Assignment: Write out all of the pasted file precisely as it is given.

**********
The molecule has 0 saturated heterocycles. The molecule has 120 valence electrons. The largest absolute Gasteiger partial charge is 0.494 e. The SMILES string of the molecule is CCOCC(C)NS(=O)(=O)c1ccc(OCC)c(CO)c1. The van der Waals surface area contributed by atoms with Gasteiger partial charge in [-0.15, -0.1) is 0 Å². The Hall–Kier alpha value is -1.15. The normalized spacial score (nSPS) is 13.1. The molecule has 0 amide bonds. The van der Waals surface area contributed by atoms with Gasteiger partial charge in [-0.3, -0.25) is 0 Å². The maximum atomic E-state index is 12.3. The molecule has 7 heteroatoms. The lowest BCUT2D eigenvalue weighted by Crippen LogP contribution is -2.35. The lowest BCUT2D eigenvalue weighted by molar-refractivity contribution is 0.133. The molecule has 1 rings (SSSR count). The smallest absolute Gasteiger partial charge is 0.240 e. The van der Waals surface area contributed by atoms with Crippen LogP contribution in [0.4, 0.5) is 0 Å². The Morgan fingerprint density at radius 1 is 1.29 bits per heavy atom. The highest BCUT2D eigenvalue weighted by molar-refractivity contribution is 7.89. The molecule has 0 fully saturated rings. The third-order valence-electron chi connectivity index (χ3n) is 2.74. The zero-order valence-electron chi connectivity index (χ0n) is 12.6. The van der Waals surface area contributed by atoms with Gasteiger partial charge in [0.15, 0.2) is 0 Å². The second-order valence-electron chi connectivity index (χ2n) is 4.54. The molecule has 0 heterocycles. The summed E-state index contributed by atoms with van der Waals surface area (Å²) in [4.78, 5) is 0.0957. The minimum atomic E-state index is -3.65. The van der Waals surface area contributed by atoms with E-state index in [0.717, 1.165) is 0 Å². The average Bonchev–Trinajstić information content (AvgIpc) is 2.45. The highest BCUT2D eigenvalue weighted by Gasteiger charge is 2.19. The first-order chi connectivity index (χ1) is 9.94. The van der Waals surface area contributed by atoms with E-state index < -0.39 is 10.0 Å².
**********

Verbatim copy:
The molecule has 0 saturated heterocycles. The molecule has 120 valence electrons. The largest absolute Gasteiger partial charge is 0.494 e. The SMILES string of the molecule is CCOCC(C)NS(=O)(=O)c1ccc(OCC)c(CO)c1. The van der Waals surface area contributed by atoms with Gasteiger partial charge in [-0.15, -0.1) is 0 Å². The Hall–Kier alpha value is -1.15. The normalized spacial score (nSPS) is 13.1. The molecule has 0 amide bonds. The van der Waals surface area contributed by atoms with Gasteiger partial charge in [-0.3, -0.25) is 0 Å². The maximum atomic E-state index is 12.3. The molecule has 7 heteroatoms. The lowest BCUT2D eigenvalue weighted by Crippen LogP contribution is -2.35. The lowest BCUT2D eigenvalue weighted by molar-refractivity contribution is 0.133. The molecule has 1 rings (SSSR count). The smallest absolute Gasteiger partial charge is 0.240 e. The van der Waals surface area contributed by atoms with Crippen LogP contribution in [0.4, 0.5) is 0 Å². The Morgan fingerprint density at radius 1 is 1.29 bits per heavy atom. The highest BCUT2D eigenvalue weighted by molar-refractivity contribution is 7.89. The molecule has 0 fully saturated rings. The third-order valence-electron chi connectivity index (χ3n) is 2.74. The zero-order valence-electron chi connectivity index (χ0n) is 12.6. The van der Waals surface area contributed by atoms with Gasteiger partial charge in [0.15, 0.2) is 0 Å². The second-order valence-electron chi connectivity index (χ2n) is 4.54. The molecule has 0 heterocycles. The summed E-state index contributed by atoms with van der Waals surface area (Å²) in [4.78, 5) is 0.0957. The minimum atomic E-state index is -3.65. The van der Waals surface area contributed by atoms with E-state index in [0.717, 1.165) is 0 Å². The average Bonchev–Trinajstić information content (AvgIpc) is 2.45. The highest BCUT2D eigenvalue weighted by Gasteiger charge is 2.19. The first-order chi connectivity index (χ1) is 9.94. The van der Waals surface area contributed by atoms with E-state index < -0.39 is 10.0 Å².